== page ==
eBooks volume 3: What is the right price for a device that holds 100s of books?

eBooks volume 3: What is the right price for a device that holds 100s of books?

Summary: Over the past couple weeks, I've been conducting polls about ebooks as I think about doing some publishing. The overwhelming response to the polls has been that there is not a sufficiently broad selection of books available in e-formats, regardless of what format, whether for Amazon's Kindle, the Sony Reader or in open formats, such as ePUB, an XML-based format.

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TOPICS: Mobility, Hardware
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Over the past couple weeks, I've been conducting polls about ebooks as I think about doing some publishing. The overwhelming response to the polls has been that there is not a sufficiently broad selection of books available in e-formats, regardless of what format, whether for Amazon's Kindle, the Sony Reader or in open formats, such as ePUB, an XML-based format.

With all due respect to the people who have been posting that there aren't enough ebooks available to choose from and that the readers (whether devices or software that runs on a computer or handset) are not worth the expense, the evidence doesn't support that contention. This is a market that is developing along recognizable patterns. The issue is whether there will be more flexibility and useful features in ebooks or whether they will perpetuate the same limited use that we have in, for example, digital movies. Freedom to copy and share are only one aspect of the improvements available to customers in ebooks—the ability to cite, deep-link to specific pages of books one doesn't own but which are referenced in a book one does own, as well as the ability to annotate and expand on the text for our own or shared use, are also on the line.

First, the data from the previous polls suggests that more than enough book buying is going on to propel the market toward viable competition with the paper books market. And the second poll suggests that there are certain types of titles, specifically magazines and newspapers, that could be "bridge" titles that, if they were available in convenient e-formats that let customers rid themselves of piles of paper each month. More magazines and newspapers are turning to online (and there is a further poll question on content formats coming), so the market does appear to be coalescing.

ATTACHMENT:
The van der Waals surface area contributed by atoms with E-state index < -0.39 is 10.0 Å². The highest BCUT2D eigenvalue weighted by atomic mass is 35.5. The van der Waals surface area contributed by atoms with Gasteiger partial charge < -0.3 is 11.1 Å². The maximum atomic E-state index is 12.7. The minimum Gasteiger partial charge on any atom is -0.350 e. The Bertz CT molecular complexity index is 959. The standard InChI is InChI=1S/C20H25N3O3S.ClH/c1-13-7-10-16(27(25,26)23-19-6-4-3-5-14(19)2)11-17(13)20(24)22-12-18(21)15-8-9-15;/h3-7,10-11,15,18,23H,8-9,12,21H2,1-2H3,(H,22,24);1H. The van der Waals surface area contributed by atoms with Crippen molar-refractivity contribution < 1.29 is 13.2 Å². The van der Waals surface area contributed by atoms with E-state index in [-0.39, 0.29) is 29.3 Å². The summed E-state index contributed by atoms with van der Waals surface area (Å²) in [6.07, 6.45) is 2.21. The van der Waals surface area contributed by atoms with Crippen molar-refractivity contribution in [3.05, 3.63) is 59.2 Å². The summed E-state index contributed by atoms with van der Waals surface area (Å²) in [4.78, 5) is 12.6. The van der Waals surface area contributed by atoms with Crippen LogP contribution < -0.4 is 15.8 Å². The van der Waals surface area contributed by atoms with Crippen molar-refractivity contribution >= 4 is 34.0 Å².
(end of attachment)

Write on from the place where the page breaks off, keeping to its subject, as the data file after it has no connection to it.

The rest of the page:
Second, the number of ebooks, though still a moderate fraction of the total books published each year, the total number of titles available in eformats is approaching the number in the best-stocked Barnes & Noble, which has between 60,000 and 200,000 titles in stock. There are 145,000 titles available for Kindle and the Sony Reader catalog has announced support for the ePUB format, which will give its users access to several hundred thousand titles. As CommanderROR wrote at MobileRead.com today:

I have not pirated an ebook for a long time, there is no need anymore, I have not bought a pbook for a long time either (if it's not available as ebook I don't read it...that'll teach the narrow-minded publishers...) and I'm a happy, fully-converted ebook lover.

The question to ask now, is what the optimal price, from the reader's perspective, might be. I completely understand the urge to have ebooks on existing devices, because no one wants to carry more gadgets around. At the same time, the electrophoretic display E Ink echnology in the Kindle and Sony Reader is far easier on the eyes over any long session of reading, so there is a case to be made for a device that eliminates screen flicker entirely from the reading experience.

The benefits of a truly great ebook reader will not be simply the display of words or pictures on a page, as I noted above. Without getting into the ways we might reuse content from a book (for instance, to display a digital picture from a book in our home or to share excerpts with friends online), what is the reader worth to you?